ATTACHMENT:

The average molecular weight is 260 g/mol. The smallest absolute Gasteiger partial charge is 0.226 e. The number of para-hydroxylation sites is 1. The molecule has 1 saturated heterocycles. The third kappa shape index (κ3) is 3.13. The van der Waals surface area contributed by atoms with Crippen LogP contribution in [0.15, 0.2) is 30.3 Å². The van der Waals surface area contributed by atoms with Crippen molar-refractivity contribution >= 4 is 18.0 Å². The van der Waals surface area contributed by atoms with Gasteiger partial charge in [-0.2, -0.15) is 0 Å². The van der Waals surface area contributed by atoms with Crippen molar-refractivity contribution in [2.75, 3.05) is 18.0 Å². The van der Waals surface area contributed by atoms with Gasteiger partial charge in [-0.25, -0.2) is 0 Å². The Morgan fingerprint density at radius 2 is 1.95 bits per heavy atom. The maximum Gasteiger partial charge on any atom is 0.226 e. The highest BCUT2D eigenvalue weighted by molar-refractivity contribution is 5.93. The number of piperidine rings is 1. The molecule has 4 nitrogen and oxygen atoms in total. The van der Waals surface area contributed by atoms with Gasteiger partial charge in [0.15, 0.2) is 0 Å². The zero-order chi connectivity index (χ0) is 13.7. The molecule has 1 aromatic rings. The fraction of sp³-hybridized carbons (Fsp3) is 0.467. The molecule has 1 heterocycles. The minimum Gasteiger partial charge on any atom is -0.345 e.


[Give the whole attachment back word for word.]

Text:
The average molecular weight is 260 g/mol. The smallest absolute Gasteiger partial charge is 0.226 e. The number of para-hydroxylation sites is 1. The molecule has 1 saturated heterocycles. The third kappa shape index (κ3) is 3.13. The van der Waals surface area contributed by atoms with Crippen LogP contribution in [0.15, 0.2) is 30.3 Å². The van der Waals surface area contributed by atoms with Crippen molar-refractivity contribution >= 4 is 18.0 Å². The van der Waals surface area contributed by atoms with Gasteiger partial charge in [-0.2, -0.15) is 0 Å². The van der Waals surface area contributed by atoms with Crippen molar-refractivity contribution in [2.75, 3.05) is 18.0 Å². The van der Waals surface area contributed by atoms with Gasteiger partial charge in [-0.25, -0.2) is 0 Å². The Morgan fingerprint density at radius 2 is 1.95 bits per heavy atom. The maximum Gasteiger partial charge on any atom is 0.226 e. The highest BCUT2D eigenvalue weighted by molar-refractivity contribution is 5.93. The number of piperidine rings is 1. The molecule has 4 nitrogen and oxygen atoms in total. The van der Waals surface area contributed by atoms with Gasteiger partial charge in [0.15, 0.2) is 0 Å². The zero-order chi connectivity index (χ0) is 13.7. The molecule has 1 aromatic rings. The fraction of sp³-hybridized carbons (Fsp3) is 0.467. The molecule has 1 heterocycles. The minimum Gasteiger partial charge on any atom is -0.345 e.